The most common modern heating system in North America is forced-air heat. As its name implies, heated air is forced through the home using ductwork to distribute it to rooms. The source of the heat may be from a furnace or heat pump. A furnace typically uses natural gas, oil, propane or, occasionally, electric elements to produce heat. Rarer still are ground-source, water-source, solar and renewable energy technologies. Heat pumps use electricity to extract heat from outside air which is similar to an air conditioner in reverse. Even in winter, outside air contains heat. In these systems, a fan circulates the heated air.
A properly sized and maintained forced-air system can be a comfortable method of heating a home. Some advantages include low installation cost, reliability, ease of maintenance and the availability of numerous service companies. Also, central air conditioning can be installed using the same ductwork.
However, if the system is not maintained, comfort will be sacrificed. Probably the most common deficiency is a dirty air filter. Filters generally are easy to install and inexpensive to replace. It is important to ensure the filter is the correct size and pointed in the right direction.
The next likely deficiency is obstructed or dirty duct work. Duct work often is overlooked as a source of problems. Dirt can accumulate around the vents when foreign objects fall into them. Pet hair and food commonly are found in duct work during inspections. Removing the vent cover and vacuuming out the debris is easy to do. However, a professional duct cleaning service is a good investment if you're first moving into a home or if maintenance has been neglected.
An alternative to forced-air heating is hydronic heat. Hot water is circulated through the system to heat the home. In older homes, steam may be used. Typically, a boiler or water heater is used to produce the heat using the same energy sources as forced-air systems. An advantage of hydronic heat is it is much quieter than forced air and there are no drafts because the radiant heat produced does not rely on air movement. Baseboards or radiators may be used in each room. Or tubing on the floors, walls or ceilings may be used to heat the room. Hydronic systems may be designed to allow rooms to be individually heated. One disadvantage of hydronic heating is that central air conditioning must be installed separately because ducts are not in place.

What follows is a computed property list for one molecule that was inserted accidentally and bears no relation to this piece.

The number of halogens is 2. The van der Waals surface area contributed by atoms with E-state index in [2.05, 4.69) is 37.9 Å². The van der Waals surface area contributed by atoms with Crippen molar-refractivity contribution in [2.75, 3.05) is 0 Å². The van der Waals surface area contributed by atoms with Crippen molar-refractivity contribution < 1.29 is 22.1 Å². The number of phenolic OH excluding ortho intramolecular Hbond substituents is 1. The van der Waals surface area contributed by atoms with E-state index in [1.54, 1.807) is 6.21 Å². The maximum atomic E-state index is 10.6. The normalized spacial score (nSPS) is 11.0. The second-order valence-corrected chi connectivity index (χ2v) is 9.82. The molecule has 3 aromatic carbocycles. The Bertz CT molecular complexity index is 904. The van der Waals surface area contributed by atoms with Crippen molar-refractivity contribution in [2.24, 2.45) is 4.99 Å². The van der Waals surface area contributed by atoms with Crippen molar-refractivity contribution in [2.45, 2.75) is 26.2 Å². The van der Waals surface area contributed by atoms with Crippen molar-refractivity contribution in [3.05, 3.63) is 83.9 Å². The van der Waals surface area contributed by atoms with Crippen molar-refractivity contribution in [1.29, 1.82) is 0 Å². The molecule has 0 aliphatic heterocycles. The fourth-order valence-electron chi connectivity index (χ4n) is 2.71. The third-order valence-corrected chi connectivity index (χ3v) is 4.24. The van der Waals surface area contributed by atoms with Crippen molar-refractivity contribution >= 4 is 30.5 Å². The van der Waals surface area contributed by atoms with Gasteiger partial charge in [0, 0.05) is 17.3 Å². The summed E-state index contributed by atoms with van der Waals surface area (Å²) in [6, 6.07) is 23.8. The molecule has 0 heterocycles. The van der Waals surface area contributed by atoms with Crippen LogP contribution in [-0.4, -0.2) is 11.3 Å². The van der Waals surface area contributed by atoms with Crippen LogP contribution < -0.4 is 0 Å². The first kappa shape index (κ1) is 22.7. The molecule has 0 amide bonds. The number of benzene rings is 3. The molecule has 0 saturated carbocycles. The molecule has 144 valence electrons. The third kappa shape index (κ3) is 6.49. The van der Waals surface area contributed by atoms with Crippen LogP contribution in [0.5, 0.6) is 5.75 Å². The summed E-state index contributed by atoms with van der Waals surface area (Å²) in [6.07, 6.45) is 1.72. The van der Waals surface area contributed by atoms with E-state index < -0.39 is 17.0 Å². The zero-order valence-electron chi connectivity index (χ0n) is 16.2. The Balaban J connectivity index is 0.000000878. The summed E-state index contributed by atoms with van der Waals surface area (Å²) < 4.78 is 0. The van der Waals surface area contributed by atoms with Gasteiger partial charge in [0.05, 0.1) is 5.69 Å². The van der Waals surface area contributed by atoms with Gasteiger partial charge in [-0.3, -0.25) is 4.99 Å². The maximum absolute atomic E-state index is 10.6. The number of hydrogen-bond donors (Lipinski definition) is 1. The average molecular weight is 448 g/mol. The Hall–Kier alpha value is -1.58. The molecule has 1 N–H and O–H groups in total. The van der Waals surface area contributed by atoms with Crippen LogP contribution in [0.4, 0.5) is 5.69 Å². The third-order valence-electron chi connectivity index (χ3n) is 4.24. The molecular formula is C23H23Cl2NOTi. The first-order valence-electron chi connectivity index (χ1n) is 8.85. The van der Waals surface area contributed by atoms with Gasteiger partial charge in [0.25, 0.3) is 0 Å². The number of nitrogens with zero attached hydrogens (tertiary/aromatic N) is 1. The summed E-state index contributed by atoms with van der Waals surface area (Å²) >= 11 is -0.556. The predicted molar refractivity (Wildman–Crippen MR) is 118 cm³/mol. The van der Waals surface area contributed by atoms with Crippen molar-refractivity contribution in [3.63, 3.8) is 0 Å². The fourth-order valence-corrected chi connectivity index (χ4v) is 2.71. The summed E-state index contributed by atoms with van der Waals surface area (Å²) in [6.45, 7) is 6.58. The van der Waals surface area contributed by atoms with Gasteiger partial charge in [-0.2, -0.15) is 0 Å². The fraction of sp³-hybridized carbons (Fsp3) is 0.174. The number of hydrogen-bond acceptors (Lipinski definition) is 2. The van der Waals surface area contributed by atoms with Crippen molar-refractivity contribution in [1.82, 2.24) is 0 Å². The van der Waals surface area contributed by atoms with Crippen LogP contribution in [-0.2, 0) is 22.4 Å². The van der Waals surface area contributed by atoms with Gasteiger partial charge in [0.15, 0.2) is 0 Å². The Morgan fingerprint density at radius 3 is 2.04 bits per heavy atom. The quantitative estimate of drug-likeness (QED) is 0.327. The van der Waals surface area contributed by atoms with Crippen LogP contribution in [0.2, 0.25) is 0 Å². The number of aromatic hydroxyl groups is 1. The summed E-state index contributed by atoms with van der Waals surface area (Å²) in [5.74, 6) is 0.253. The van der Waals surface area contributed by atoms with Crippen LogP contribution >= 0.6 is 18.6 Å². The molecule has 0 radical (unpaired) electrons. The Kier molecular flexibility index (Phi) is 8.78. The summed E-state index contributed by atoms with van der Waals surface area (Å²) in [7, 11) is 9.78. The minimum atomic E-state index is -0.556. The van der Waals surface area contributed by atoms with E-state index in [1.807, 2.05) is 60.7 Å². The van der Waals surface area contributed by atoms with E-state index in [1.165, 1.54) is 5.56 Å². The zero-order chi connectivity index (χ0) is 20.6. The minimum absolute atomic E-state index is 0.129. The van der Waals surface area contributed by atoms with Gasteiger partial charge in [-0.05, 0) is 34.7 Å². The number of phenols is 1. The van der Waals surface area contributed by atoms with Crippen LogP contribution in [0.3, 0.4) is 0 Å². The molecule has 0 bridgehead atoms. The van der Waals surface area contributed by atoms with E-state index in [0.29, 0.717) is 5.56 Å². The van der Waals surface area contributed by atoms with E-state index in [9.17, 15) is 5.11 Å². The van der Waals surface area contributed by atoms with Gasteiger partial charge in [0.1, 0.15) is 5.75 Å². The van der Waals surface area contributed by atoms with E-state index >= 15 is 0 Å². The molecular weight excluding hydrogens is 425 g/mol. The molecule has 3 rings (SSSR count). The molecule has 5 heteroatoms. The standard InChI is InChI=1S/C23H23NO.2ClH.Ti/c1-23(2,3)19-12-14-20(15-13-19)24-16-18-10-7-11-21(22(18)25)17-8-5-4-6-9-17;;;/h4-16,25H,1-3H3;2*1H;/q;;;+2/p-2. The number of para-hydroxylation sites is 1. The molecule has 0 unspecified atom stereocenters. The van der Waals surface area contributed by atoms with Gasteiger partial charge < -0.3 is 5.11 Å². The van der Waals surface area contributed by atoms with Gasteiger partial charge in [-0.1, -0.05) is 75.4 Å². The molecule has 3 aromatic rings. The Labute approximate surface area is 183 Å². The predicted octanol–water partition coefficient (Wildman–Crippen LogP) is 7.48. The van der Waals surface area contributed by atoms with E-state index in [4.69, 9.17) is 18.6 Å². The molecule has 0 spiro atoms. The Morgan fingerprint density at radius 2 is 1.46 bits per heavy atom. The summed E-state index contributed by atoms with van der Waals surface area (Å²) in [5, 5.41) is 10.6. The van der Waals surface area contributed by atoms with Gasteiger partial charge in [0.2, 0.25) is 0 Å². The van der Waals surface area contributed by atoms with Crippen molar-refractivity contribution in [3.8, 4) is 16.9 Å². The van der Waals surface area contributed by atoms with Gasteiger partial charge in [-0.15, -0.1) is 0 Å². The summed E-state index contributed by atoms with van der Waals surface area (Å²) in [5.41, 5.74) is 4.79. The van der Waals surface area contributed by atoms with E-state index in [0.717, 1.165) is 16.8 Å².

Electric Baseboard Heating
Electric baseboard heating is common in room additions or basements when central heating is not installed. Keeping the baseboards clean of dust and debris is necessary. An advantage to baseboard heating is that every room can have its own thermostat. As the name implies, electricity is used for the heat source. Circuit breakers in the distribution panel control the power to the baseboards. If a heater stops working, the breaker may be off. If the breaker trips when turned on or if it trips at any time, call an electrician to determine the cause.
Another source of heat for those areas that is becoming more popular are mini-split air-conditioning/heat pump units.
Both forced-air heat and hydronic systems should be serviced annually by a qualified HVAC contractor to ensure peak performance. Even with proper maintenance, heating systems do wear out and eventually need to be replaced. Periodic inspections of a home's heating system by an ASHI inspector is important to ensure a home is heated safely and efficiently.
Schedule a Home Inspection
Periodic inspection of the entire home is recommended every few years. Find an ASHI home inspector in your area to schedule a home inspection and improve your home maintenance.